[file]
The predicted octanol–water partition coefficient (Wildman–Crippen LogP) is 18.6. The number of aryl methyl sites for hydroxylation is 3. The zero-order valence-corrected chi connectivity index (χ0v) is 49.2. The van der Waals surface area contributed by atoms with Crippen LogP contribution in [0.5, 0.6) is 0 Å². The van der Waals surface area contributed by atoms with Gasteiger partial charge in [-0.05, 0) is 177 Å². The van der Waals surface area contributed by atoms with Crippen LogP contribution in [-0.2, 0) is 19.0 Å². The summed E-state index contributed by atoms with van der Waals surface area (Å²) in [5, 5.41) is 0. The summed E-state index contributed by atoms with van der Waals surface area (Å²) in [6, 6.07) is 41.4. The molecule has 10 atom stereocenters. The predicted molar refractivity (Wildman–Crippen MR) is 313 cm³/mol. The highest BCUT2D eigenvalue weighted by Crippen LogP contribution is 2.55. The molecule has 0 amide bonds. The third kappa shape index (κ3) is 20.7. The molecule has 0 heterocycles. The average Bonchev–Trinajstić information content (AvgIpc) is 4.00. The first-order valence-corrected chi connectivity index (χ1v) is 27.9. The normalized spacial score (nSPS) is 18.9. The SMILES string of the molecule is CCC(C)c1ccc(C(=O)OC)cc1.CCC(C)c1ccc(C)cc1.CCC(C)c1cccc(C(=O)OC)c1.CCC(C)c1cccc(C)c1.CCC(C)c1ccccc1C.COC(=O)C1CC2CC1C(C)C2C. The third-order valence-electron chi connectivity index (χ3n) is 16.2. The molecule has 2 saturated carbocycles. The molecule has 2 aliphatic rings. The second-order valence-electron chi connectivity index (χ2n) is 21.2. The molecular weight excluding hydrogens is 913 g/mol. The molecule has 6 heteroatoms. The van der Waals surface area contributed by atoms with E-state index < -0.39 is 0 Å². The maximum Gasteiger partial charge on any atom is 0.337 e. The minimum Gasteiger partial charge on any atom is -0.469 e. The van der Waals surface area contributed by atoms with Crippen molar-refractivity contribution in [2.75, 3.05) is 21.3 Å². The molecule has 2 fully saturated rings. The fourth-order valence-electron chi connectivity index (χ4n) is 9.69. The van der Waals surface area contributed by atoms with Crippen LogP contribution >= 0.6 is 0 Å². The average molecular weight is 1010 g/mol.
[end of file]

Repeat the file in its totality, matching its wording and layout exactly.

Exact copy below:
The predicted octanol–water partition coefficient (Wildman–Crippen LogP) is 18.6. The number of aryl methyl sites for hydroxylation is 3. The zero-order valence-corrected chi connectivity index (χ0v) is 49.2. The van der Waals surface area contributed by atoms with Crippen LogP contribution in [0.5, 0.6) is 0 Å². The van der Waals surface area contributed by atoms with Gasteiger partial charge in [-0.05, 0) is 177 Å². The van der Waals surface area contributed by atoms with Crippen LogP contribution in [-0.2, 0) is 19.0 Å². The summed E-state index contributed by atoms with van der Waals surface area (Å²) in [5, 5.41) is 0. The summed E-state index contributed by atoms with van der Waals surface area (Å²) in [6, 6.07) is 41.4. The molecule has 10 atom stereocenters. The predicted molar refractivity (Wildman–Crippen MR) is 313 cm³/mol. The highest BCUT2D eigenvalue weighted by Crippen LogP contribution is 2.55. The molecule has 0 amide bonds. The third kappa shape index (κ3) is 20.7. The molecule has 0 heterocycles. The average Bonchev–Trinajstić information content (AvgIpc) is 4.00. The first-order valence-corrected chi connectivity index (χ1v) is 27.9. The normalized spacial score (nSPS) is 18.9. The SMILES string of the molecule is CCC(C)c1ccc(C(=O)OC)cc1.CCC(C)c1ccc(C)cc1.CCC(C)c1cccc(C(=O)OC)c1.CCC(C)c1cccc(C)c1.CCC(C)c1ccccc1C.COC(=O)C1CC2CC1C(C)C2C. The third-order valence-electron chi connectivity index (χ3n) is 16.2. The molecule has 2 saturated carbocycles. The molecule has 2 aliphatic rings. The second-order valence-electron chi connectivity index (χ2n) is 21.2. The molecular weight excluding hydrogens is 913 g/mol. The molecule has 6 heteroatoms. The van der Waals surface area contributed by atoms with E-state index < -0.39 is 0 Å². The maximum Gasteiger partial charge on any atom is 0.337 e. The minimum Gasteiger partial charge on any atom is -0.469 e. The van der Waals surface area contributed by atoms with Crippen molar-refractivity contribution in [2.75, 3.05) is 21.3 Å². The molecule has 2 fully saturated rings. The fourth-order valence-electron chi connectivity index (χ4n) is 9.69. The van der Waals surface area contributed by atoms with Crippen LogP contribution >= 0.6 is 0 Å². The average molecular weight is 1010 g/mol.